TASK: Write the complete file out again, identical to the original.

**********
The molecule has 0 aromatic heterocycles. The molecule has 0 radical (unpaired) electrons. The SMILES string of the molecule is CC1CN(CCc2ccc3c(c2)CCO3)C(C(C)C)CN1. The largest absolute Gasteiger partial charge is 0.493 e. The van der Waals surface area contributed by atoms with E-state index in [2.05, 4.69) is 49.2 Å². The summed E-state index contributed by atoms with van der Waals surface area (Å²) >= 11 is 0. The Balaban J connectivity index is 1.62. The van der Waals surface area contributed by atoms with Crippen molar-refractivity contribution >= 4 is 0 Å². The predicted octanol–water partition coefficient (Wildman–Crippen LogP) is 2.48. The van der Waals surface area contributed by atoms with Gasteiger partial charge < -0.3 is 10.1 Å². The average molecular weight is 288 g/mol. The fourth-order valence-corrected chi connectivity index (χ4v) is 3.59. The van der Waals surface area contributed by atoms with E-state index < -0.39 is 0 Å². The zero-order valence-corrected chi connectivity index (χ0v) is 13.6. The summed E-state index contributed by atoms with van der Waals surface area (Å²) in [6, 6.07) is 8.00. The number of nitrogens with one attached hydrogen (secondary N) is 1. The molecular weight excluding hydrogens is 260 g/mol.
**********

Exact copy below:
The molecule has 0 aromatic heterocycles. The molecule has 0 radical (unpaired) electrons. The SMILES string of the molecule is CC1CN(CCc2ccc3c(c2)CCO3)C(C(C)C)CN1. The largest absolute Gasteiger partial charge is 0.493 e. The van der Waals surface area contributed by atoms with E-state index in [2.05, 4.69) is 49.2 Å². The summed E-state index contributed by atoms with van der Waals surface area (Å²) >= 11 is 0. The Balaban J connectivity index is 1.62. The van der Waals surface area contributed by atoms with Crippen molar-refractivity contribution >= 4 is 0 Å². The predicted octanol–water partition coefficient (Wildman–Crippen LogP) is 2.48. The van der Waals surface area contributed by atoms with Gasteiger partial charge < -0.3 is 10.1 Å². The average molecular weight is 288 g/mol. The fourth-order valence-corrected chi connectivity index (χ4v) is 3.59. The van der Waals surface area contributed by atoms with E-state index < -0.39 is 0 Å². The zero-order valence-corrected chi connectivity index (χ0v) is 13.6. The summed E-state index contributed by atoms with van der Waals surface area (Å²) in [6, 6.07) is 8.00. The number of nitrogens with one attached hydrogen (secondary N) is 1. The molecular weight excluding hydrogens is 260 g/mol.